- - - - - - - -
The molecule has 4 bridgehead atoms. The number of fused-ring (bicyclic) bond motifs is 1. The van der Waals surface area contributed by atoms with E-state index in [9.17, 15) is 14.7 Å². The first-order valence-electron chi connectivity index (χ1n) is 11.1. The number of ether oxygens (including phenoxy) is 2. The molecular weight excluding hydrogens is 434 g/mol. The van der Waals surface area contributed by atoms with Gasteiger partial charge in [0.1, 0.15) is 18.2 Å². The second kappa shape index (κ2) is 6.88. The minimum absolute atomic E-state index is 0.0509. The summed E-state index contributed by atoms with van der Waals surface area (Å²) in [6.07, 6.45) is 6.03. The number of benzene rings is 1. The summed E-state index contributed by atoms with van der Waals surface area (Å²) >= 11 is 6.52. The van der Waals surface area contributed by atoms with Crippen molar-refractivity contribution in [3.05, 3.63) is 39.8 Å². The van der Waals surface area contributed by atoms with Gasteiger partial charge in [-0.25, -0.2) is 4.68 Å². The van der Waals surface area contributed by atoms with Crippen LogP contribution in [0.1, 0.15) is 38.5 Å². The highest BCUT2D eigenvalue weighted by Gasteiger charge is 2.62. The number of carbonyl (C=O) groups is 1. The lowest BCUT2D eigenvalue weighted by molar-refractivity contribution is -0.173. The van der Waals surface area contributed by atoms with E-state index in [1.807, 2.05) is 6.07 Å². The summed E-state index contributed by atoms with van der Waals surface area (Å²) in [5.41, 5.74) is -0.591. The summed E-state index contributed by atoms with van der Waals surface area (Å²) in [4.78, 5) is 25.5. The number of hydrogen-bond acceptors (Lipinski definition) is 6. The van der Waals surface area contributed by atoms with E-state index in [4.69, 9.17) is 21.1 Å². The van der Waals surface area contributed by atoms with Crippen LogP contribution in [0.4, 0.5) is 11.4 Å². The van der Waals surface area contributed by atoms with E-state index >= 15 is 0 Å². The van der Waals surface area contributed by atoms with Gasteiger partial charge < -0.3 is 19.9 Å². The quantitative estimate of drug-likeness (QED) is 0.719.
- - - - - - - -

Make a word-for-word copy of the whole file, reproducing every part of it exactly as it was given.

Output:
The molecule has 4 bridgehead atoms. The number of fused-ring (bicyclic) bond motifs is 1. The van der Waals surface area contributed by atoms with E-state index in [9.17, 15) is 14.7 Å². The first-order valence-electron chi connectivity index (χ1n) is 11.1. The number of ether oxygens (including phenoxy) is 2. The molecular weight excluding hydrogens is 434 g/mol. The van der Waals surface area contributed by atoms with Gasteiger partial charge in [0.1, 0.15) is 18.2 Å². The second kappa shape index (κ2) is 6.88. The minimum absolute atomic E-state index is 0.0509. The summed E-state index contributed by atoms with van der Waals surface area (Å²) in [6.07, 6.45) is 6.03. The number of benzene rings is 1. The summed E-state index contributed by atoms with van der Waals surface area (Å²) >= 11 is 6.52. The van der Waals surface area contributed by atoms with Crippen molar-refractivity contribution in [3.05, 3.63) is 39.8 Å². The van der Waals surface area contributed by atoms with Gasteiger partial charge in [-0.25, -0.2) is 4.68 Å². The van der Waals surface area contributed by atoms with Crippen LogP contribution in [0.1, 0.15) is 38.5 Å². The highest BCUT2D eigenvalue weighted by Gasteiger charge is 2.62. The number of carbonyl (C=O) groups is 1. The lowest BCUT2D eigenvalue weighted by molar-refractivity contribution is -0.173. The van der Waals surface area contributed by atoms with E-state index in [1.807, 2.05) is 6.07 Å². The summed E-state index contributed by atoms with van der Waals surface area (Å²) in [5.41, 5.74) is -0.591. The summed E-state index contributed by atoms with van der Waals surface area (Å²) in [4.78, 5) is 25.5. The number of hydrogen-bond acceptors (Lipinski definition) is 6. The van der Waals surface area contributed by atoms with E-state index in [4.69, 9.17) is 21.1 Å². The van der Waals surface area contributed by atoms with Crippen LogP contribution in [0.4, 0.5) is 11.4 Å². The van der Waals surface area contributed by atoms with E-state index >= 15 is 0 Å². The van der Waals surface area contributed by atoms with Gasteiger partial charge < -0.3 is 19.9 Å². The quantitative estimate of drug-likeness (QED) is 0.719.